• Author/creator: The individual responsible for crafting the original version of the document, inputting content, arranging formatting, and organizing information to align with the document's objectives and specifications.
  • Document manager: This person oversees the document workflow process. They allocate reviews, monitor progress, track deadlines, and ensure adherence to workflow protocols.
  • Reviewers: Individuals or teams tasked with assessing the document to ensure accuracy, completeness, and alignment with standards, regulations, or organizational policies. Reviewers may offer feedback, propose amendments, or approve the document for subsequent processing stages.
  • Approver(s): Designated individuals or authorities responsible for approving the document before it can be finalized or distributed. Approvers verify that the document aligns with organizational standards and obtains the requisite authorization for dissemination.

The roles involved in the document approval workflow process are all integral to it. They ensure that document workflows proceed smoothly, deadlines are met, and documents meet quality standards and compliance requirements.

The complexity of these roles may vary depending on the organization's specific requirements, but their importance remains constant.

When running a project, a project manager may play multiple roles. They may also be a reviewer in the SOW/proposal process of the sales cycle. This ensures that before the client sees the project deliverables, time estimates, and cost, a project manager has had the opportunity to assess feasibility.

Typical Steps A Document Will Flow Through

Here's a breakdown of the critical components of document workflows using a project charter as an example.

1. Document Creation

This step may involve starting with a template or completing it from scratch. It consists of inputting content, formatting, and organizing information according to the document's purpose and intended audience.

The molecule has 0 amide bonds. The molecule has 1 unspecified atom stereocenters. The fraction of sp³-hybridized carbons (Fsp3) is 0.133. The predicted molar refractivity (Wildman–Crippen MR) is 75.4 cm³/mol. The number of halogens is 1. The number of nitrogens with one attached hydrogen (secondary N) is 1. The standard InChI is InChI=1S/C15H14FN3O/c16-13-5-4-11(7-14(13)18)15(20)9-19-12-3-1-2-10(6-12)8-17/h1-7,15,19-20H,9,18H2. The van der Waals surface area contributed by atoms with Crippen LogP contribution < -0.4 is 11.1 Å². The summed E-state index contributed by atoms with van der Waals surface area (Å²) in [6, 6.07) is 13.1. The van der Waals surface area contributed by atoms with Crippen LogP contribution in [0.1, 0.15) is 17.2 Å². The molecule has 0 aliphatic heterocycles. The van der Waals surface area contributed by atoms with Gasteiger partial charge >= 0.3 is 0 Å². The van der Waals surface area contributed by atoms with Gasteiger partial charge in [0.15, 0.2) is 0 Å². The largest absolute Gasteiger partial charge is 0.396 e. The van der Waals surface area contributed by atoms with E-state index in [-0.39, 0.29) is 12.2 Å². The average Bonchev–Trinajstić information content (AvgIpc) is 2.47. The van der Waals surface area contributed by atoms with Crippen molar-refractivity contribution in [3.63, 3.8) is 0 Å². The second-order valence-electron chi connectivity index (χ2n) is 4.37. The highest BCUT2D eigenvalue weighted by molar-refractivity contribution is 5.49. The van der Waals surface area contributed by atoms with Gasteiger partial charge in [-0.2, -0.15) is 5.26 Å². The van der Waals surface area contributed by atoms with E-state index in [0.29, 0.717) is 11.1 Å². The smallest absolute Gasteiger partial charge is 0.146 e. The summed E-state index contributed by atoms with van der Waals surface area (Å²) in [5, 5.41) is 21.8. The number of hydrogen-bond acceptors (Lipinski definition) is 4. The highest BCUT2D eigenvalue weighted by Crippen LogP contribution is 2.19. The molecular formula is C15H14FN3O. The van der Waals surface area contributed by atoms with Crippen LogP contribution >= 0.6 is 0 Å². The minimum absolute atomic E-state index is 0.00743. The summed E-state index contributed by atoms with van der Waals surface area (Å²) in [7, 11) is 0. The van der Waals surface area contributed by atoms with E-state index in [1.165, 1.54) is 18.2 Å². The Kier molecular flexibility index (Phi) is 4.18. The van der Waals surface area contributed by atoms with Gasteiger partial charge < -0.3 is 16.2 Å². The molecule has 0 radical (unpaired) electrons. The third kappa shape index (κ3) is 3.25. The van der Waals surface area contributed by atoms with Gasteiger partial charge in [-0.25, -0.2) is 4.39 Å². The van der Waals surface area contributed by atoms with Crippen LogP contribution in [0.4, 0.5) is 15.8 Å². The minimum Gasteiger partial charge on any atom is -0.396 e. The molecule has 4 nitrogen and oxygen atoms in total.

• Who: It’s the project manager’s responsibility to create the project charter.
  • What: This involves drafting a document that outlines the project's scope, objectives, and key stakeholders, setting the direction for the entire project.
  • When: Typically undertaken at the beginning stages of the project.
  • Where: The creation process usually uses document creation software or platforms.
  • How: The project manager may opt to use a predefined template provided by the organization or create the document from scratch, depending on the project's specific requirements.

2. Define Reviewers

During this step, reviewers check the document to ensure its accuracy and completeness, and that it aligns with the project goals and objectives. This phase involves selecting suitable individuals or teams to review documents to guarantee their quality and effectiveness.

  • Who: The project manager identifies suitable individuals or teams to review the project charter.
  • What: Reviewers assess the document's accuracy, completeness, and alignment with project goals.
  • When: The review process typically occurs during the document creation phase.
  • Where: Reviewers are typically selected from the project management team or relevant stakeholders.
  • How: Reviewers may be chosen based on their expertise, role in the project, or stakeholder involvement.

3. Set Up In Document Workflow Software & Approval Criteria

This step in the process ensures a seamless document management workflow and efficient approval procedures. 

  • Who: The project manager is usually responsible for setting up the project charter in the document workflow software.
  • What: This involves configuring the document within the software platform and establishing approval criteria.
  • When: This comes after the document creation and reviewer identification stages.
  • Where: The document is managed within the designated workflow software or platform.
  • How: Approval criteria are defined based on organizational policies, project requirements, or compliance standards.

4. Monitor Document Progress